Yeah, yeah. Not only was she not presenting herself, she was just being a royal pain for everybody involved.

Unknown:

And it's taking my time. My time I you know, yeah, she didn't know.

September Smith:

Yeah. So how would somebody that has this little knowledge of what's involved with speaking at an event? How would she have even gotten on the roster? Is this another one of those pay to play things?

Unknown:

Exactly. She went onto the website, there were opportunities to get five minutes on stage, you paid a certain amount of money, and she paid it. Now I went to the host, because he's a good friend of mine and a client. And I said, You know what, before we do our October event, let's look at all the people that paid. Let's figure out which ones had been on your stage before, which ones haven't? And can we reach out to them and do a quick little webinar on the things they need to know so they don't cause the problem. So you know, I'm, I'm thinking forward now for that, but it's not everybody's going to do that and you're really going to mess up if you're on a if you've paid $5,000 or $10,000 to speak on a big stage and you cause those kind of problems. I mean, they're never gonna let you speak again. And it could be the perfect audience for you.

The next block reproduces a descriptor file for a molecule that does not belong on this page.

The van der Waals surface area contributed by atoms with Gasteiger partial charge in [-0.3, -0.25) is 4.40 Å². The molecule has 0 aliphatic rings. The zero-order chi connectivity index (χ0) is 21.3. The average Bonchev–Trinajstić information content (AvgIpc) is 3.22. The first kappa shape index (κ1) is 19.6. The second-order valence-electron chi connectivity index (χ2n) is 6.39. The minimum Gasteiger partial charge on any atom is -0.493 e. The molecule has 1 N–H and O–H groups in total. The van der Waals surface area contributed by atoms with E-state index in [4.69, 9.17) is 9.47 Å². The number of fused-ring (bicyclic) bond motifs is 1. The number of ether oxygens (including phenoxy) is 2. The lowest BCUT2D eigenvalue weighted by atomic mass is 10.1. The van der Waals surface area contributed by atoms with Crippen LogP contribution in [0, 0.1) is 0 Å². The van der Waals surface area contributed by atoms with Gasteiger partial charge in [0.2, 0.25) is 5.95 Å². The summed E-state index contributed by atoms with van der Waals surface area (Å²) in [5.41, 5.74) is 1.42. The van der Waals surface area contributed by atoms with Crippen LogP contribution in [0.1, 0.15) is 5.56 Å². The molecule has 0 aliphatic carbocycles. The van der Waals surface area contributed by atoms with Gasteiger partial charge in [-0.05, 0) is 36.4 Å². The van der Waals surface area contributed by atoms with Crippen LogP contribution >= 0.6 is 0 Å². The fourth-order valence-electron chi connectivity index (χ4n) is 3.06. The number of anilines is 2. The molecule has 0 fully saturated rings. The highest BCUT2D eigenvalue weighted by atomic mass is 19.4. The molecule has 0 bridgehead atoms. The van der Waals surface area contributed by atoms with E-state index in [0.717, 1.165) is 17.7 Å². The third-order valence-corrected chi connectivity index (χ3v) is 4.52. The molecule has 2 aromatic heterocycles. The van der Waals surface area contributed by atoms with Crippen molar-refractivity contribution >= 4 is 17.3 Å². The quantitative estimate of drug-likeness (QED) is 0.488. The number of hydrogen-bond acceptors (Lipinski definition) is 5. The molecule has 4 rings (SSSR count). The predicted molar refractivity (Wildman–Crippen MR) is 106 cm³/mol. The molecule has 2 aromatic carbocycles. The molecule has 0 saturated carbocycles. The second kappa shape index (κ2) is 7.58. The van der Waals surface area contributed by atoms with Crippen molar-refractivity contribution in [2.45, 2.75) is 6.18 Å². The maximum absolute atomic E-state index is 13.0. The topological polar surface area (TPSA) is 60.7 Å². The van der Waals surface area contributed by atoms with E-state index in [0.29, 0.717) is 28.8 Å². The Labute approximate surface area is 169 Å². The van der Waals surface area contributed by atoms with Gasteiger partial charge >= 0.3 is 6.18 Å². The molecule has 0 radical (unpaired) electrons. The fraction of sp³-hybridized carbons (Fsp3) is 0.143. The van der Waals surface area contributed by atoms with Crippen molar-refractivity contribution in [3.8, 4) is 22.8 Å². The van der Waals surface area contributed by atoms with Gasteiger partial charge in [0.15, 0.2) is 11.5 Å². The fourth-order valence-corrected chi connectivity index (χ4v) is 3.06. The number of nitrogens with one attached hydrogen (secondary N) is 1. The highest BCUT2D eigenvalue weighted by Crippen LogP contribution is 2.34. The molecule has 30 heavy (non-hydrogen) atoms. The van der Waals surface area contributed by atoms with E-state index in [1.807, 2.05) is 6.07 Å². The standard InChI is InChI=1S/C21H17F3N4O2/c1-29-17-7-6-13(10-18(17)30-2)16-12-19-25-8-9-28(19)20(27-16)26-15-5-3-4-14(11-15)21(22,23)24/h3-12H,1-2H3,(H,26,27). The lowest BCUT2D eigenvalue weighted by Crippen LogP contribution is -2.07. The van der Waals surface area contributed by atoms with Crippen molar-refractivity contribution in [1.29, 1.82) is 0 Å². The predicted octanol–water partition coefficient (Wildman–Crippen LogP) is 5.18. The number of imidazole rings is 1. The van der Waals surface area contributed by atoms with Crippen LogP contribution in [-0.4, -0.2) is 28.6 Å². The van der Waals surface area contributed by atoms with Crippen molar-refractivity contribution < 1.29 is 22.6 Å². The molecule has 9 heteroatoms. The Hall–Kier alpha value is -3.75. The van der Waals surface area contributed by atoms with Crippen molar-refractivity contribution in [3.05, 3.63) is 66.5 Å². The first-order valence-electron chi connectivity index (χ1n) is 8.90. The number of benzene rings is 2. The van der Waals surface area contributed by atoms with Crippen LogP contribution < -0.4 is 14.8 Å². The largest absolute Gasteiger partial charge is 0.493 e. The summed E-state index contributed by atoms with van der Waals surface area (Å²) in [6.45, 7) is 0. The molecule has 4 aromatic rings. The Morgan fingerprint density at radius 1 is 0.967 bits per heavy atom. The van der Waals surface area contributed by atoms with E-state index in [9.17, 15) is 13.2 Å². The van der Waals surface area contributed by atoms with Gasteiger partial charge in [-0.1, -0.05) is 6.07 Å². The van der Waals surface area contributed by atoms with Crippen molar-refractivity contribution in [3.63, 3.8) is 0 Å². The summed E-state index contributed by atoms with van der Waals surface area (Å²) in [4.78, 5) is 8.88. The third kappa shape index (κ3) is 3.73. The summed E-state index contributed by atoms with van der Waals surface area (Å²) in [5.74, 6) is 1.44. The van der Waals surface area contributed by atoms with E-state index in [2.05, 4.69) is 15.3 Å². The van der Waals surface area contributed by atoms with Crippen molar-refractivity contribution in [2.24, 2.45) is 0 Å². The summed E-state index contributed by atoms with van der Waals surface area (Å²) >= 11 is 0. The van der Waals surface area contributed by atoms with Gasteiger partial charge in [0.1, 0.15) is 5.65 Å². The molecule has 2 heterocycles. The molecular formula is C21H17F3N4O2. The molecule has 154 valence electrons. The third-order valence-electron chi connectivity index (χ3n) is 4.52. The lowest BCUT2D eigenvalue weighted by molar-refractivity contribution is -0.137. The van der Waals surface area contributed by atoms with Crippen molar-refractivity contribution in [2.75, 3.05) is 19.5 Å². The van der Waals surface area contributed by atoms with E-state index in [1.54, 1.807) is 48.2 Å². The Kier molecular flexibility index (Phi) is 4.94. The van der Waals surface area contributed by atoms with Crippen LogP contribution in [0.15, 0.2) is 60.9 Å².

September Smith:

Yeah, yeah. And yeah, if you're that awkward, you're probably not doing any kind of sales from the stage.

Unknown:

And I always say, if you don't know, no question is the wrong question. Just ask the event team. What do I need to know? You know? And and they'll tell you because they want to make their your life easier.

September Smith:

You know, speaking of you had mentioned that she was a younger woman, do you find that with the new generation coming up that is spent the bulk of their adult lives with access to social media and a camera, which kind of gives them a platform, a stage for Public Speaking of sorts? Are they any better prepared for professional speaking from the stage? Or are they differently prepared? Or is it a benefit, or,

Unknown: